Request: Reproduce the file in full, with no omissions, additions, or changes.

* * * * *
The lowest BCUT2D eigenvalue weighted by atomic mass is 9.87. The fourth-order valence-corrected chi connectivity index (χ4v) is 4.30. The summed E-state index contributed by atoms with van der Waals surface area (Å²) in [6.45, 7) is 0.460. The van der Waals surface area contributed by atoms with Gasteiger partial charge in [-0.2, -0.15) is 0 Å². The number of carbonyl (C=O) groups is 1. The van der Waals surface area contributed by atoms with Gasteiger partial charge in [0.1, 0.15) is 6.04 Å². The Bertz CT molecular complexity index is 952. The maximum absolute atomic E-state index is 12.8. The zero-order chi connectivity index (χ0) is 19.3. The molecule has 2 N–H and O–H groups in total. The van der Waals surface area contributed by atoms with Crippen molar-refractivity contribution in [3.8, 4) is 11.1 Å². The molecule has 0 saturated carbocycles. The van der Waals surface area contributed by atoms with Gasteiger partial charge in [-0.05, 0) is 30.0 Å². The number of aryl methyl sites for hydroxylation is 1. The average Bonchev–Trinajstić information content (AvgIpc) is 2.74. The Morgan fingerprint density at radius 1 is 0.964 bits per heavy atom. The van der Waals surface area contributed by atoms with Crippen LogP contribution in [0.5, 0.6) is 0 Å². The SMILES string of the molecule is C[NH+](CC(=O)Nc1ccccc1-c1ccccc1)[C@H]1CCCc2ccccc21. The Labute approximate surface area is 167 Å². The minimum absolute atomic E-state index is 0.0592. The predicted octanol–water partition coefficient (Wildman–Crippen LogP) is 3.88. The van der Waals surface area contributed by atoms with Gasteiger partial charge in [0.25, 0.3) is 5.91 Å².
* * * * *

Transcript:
The lowest BCUT2D eigenvalue weighted by atomic mass is 9.87. The fourth-order valence-corrected chi connectivity index (χ4v) is 4.30. The summed E-state index contributed by atoms with van der Waals surface area (Å²) in [6.45, 7) is 0.460. The van der Waals surface area contributed by atoms with Gasteiger partial charge in [-0.2, -0.15) is 0 Å². The number of carbonyl (C=O) groups is 1. The van der Waals surface area contributed by atoms with Gasteiger partial charge in [0.1, 0.15) is 6.04 Å². The Bertz CT molecular complexity index is 952. The maximum absolute atomic E-state index is 12.8. The zero-order chi connectivity index (χ0) is 19.3. The molecule has 2 N–H and O–H groups in total. The van der Waals surface area contributed by atoms with Crippen molar-refractivity contribution in [3.8, 4) is 11.1 Å². The molecule has 0 saturated carbocycles. The van der Waals surface area contributed by atoms with Gasteiger partial charge in [-0.05, 0) is 30.0 Å². The number of aryl methyl sites for hydroxylation is 1. The average Bonchev–Trinajstić information content (AvgIpc) is 2.74. The Morgan fingerprint density at radius 1 is 0.964 bits per heavy atom. The van der Waals surface area contributed by atoms with Crippen LogP contribution in [0.5, 0.6) is 0 Å². The SMILES string of the molecule is C[NH+](CC(=O)Nc1ccccc1-c1ccccc1)[C@H]1CCCc2ccccc21. The Labute approximate surface area is 167 Å². The minimum absolute atomic E-state index is 0.0592. The predicted octanol–water partition coefficient (Wildman–Crippen LogP) is 3.88. The van der Waals surface area contributed by atoms with Gasteiger partial charge in [0.25, 0.3) is 5.91 Å².